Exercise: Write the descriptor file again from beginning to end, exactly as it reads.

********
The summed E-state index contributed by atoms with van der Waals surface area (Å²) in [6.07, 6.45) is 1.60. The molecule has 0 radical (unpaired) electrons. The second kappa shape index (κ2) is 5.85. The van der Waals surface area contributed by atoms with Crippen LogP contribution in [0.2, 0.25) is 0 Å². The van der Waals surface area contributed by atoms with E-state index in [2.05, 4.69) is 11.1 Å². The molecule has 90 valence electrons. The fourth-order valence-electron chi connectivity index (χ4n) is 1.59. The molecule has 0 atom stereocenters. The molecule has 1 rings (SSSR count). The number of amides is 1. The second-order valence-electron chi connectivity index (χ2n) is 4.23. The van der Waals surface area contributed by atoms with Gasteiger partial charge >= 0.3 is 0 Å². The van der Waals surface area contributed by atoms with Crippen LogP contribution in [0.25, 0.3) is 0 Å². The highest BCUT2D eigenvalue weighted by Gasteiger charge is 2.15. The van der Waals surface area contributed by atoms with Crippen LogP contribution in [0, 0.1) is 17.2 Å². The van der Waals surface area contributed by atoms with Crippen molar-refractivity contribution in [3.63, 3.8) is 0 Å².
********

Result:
The summed E-state index contributed by atoms with van der Waals surface area (Å²) in [6.07, 6.45) is 1.60. The molecule has 0 radical (unpaired) electrons. The second kappa shape index (κ2) is 5.85. The van der Waals surface area contributed by atoms with Crippen LogP contribution in [0.2, 0.25) is 0 Å². The van der Waals surface area contributed by atoms with E-state index in [2.05, 4.69) is 11.1 Å². The molecule has 90 valence electrons. The fourth-order valence-electron chi connectivity index (χ4n) is 1.59. The molecule has 0 atom stereocenters. The molecule has 1 rings (SSSR count). The number of amides is 1. The second-order valence-electron chi connectivity index (χ2n) is 4.23. The van der Waals surface area contributed by atoms with Gasteiger partial charge >= 0.3 is 0 Å². The van der Waals surface area contributed by atoms with Crippen LogP contribution in [0.25, 0.3) is 0 Å². The highest BCUT2D eigenvalue weighted by Gasteiger charge is 2.15. The van der Waals surface area contributed by atoms with Crippen LogP contribution in [0, 0.1) is 17.2 Å². The van der Waals surface area contributed by atoms with Crippen molar-refractivity contribution in [3.63, 3.8) is 0 Å².